A truly immersive experience engages all the five senses: sight, touch, hearing, smell, and taste. The “three pillars” of XR- Virtual Reality, Augmented Reality, and Mixed Reality are heavily focused on immersing audiences through their sense of vision. This is a huge part of how we take in the world around us, so it makes sense that this is so. The next most prominent focus is hearing. Many immersive experiences make use of binaural audio to simulate how we hear sounds that are coming at us from different distances and positions in space. Lastly, there is touch. I touched on this in depth in my last article on haptics; most VR experiences are paired with haptic feedback mechanisms in the form of controllers or gloves that enable users to really feel as if they are touching the virtual objects in front of them. These aspects of experience are all very easily digitally maneuverable and replicable in a virtual environment. Heck, we interact with virtual visuals and sounds every day through our smartphones!
Taste and smell are a bit more involved. As a result, there is not a lot of funding occurring in researching their applications in XR. For today, I’ll be focusing on our sense of smell and how it’s shown to be highly applicable in the immersive space. First of all, it is highly linked with memory and emotion, which are both extremely important in building realistic, memorable, and effective experiences. In fact, it is so greatly intertwined with memory, that researchers are testing the capabilities of Olfactory VR experiences in treatment of PTSD, using systematic desensitization (Herz). As the head researcher states, “the neutralization of odor triggers is particularly relevant for treating PTSD”. As the patient is guided through a VR environment built to be relevant to their specific trauma, they are exposed to a smell similar to the one associated with this trauma again and again until they are able to relax fully in the presence of the trigger.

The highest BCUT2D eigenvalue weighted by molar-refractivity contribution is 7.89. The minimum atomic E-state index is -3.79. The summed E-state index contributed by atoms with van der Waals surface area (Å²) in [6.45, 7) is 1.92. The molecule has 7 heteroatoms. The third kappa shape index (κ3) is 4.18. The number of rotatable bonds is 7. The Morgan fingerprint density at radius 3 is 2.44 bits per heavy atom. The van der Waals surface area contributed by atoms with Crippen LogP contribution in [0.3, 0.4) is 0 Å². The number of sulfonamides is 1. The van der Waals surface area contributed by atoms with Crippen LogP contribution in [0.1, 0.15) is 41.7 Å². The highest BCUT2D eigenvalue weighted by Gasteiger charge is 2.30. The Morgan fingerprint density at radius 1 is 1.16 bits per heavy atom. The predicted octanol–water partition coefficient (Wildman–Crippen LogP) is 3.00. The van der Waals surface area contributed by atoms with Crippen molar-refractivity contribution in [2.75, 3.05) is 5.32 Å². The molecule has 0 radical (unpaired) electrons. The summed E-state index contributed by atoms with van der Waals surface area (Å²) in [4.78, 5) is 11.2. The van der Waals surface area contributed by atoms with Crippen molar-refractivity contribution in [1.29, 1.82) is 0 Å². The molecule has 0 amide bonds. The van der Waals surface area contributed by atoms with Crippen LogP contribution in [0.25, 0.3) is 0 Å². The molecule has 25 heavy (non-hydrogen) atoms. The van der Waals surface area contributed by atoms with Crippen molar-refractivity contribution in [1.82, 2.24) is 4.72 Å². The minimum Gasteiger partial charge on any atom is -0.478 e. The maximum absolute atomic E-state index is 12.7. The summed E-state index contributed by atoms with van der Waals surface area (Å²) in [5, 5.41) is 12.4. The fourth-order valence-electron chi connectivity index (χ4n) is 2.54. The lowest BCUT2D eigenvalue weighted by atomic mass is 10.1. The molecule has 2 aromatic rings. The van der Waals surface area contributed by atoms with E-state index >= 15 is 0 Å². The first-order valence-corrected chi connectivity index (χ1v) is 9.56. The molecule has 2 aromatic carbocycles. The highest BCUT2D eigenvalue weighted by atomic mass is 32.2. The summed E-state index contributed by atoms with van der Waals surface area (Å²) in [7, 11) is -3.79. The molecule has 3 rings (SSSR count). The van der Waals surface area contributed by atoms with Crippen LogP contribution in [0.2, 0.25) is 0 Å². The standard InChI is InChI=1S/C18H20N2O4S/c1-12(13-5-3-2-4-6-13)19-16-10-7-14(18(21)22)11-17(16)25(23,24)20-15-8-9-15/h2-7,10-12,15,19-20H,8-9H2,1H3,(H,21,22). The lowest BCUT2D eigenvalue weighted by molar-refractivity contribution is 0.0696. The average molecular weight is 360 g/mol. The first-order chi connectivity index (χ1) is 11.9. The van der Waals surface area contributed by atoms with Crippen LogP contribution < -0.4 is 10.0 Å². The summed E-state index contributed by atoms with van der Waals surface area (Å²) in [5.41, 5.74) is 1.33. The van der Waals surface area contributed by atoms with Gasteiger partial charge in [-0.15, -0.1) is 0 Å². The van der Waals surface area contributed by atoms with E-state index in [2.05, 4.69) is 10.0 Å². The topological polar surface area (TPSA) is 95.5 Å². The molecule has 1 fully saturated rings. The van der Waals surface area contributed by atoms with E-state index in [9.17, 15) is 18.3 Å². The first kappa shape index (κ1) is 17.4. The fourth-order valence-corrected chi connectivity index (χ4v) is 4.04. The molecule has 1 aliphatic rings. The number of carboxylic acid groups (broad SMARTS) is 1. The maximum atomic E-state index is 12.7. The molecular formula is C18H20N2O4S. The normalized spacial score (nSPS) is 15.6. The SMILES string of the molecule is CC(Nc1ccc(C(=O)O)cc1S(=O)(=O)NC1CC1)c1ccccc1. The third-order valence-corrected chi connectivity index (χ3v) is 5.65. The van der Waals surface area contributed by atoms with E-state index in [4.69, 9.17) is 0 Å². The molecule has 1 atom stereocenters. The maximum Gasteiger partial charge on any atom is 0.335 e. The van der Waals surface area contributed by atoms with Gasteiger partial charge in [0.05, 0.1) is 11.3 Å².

Moreover, studies have been conducted on the overall sense of immersion and embodiment participants experience in VR experiences that are paired with smell. A study done by CSIRO Human Ethics Committee in conjunction with UT Sydney looked into the qualitative and quantitative effects of Olfactory VR in a play environment. Qualitative results showed that embodiment, immersion, and presence are significantly increased with the addition of scent into players’ VR experiences. Quantitative results in the form of physiological measurements (heart rate, body temperature and skin electrodermal activity) showed a greater sense of spatial awareness in the VR world (Archer).
Some startups have taken on the challenge of integrating olfactory VR into the current XR market. Aaron Wisniewski is CEO of OVR Technology, which is working on the Architecture of Scent (AOS) to “bring olfaction to VR through hardware, software, and ‘scentware’ components” (McKinnon). They have been working on their product for two and half years and are looking at use cases in the fields of healthcare, training, and education. They hope to eventually break into the gaming space as well, targeting a more consumer audience.